DAY 1 – 28 February 2009: Trek till Kumbharwada, stay at Dandeli
9.00am: Pitch report: Pleasant morning, clear skies, temperature about 30D Celsius – perfect day for adventure! A group of 15 adventure enthusiasts ready to start off. Food – check, water bottles – check, camera – check, asthma patient carrying her precautionary medicines? – Check!
As we started walking from our base, we had a wonderful view of the fields and the village life around us as we slowly progressed towards the towering Western Ghats. The plan was to walk through the jungle and the mountains onto the Deccan plateau on the other side of the Ghats towards Dandeli, the destination for river rafting.

9.15am: Evidently the first ever climb decided to test our stamina and determination. The steep ascent left us pink faced and gasping for breathes. Personally, I was panting like I had just conquered Mt. Everest and my head was spinning. Every breath was sharp in the chest and I was all ready to give up. Among the 15 climbers, I was one of the few who had quite a bit of trekking experience and had boasted liberally of my earlier expeditions. But the very first climb had left me ashen faced and I could feel that my reputation as a trekker was coming crashing around my ears. Sure, I had not done much in the past year and turned into a couch potato, but I had always boasted a strong stamina. But this time, my body was revolting and I had to take notice of the fact that I was perhaps taking myself for granted. Immediately resolving to work harder when I got home, I concentrated on getting there alive with everyone else.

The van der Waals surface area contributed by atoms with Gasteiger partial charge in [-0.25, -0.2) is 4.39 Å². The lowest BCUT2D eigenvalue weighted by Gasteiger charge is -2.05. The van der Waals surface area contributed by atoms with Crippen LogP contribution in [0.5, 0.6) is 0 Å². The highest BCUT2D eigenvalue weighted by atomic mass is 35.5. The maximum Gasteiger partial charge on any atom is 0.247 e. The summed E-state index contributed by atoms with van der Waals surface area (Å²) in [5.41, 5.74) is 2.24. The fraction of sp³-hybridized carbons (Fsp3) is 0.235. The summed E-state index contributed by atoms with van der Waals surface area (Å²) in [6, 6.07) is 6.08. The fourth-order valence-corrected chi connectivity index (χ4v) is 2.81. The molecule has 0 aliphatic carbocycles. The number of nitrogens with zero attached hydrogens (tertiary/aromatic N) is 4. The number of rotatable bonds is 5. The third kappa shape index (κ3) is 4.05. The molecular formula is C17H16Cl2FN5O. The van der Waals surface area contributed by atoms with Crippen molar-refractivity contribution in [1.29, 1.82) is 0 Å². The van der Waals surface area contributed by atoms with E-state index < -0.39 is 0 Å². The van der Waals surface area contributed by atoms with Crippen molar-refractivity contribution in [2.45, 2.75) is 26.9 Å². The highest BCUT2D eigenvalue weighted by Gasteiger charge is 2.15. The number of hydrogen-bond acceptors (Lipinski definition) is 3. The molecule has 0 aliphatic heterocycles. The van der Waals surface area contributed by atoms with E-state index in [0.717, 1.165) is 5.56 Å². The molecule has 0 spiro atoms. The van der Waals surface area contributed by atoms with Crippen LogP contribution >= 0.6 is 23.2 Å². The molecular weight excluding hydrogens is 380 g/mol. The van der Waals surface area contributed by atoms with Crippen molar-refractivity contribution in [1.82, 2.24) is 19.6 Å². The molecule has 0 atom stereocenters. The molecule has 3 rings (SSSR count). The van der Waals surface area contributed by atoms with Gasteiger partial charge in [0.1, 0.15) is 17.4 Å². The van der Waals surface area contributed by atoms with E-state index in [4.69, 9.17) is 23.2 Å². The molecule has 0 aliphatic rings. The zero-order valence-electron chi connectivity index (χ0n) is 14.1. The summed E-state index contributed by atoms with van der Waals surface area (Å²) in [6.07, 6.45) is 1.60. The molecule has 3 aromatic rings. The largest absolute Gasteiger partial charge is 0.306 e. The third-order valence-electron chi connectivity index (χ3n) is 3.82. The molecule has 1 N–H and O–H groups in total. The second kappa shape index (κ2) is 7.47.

11.00am: After completing the gruelling climb and pushing the first mountain behind us, we took a break for breakfast. Thankfully, we were carrying a lot of water and food with us, and we happily ate our way through Methi parathas and garlic, groundnut chutney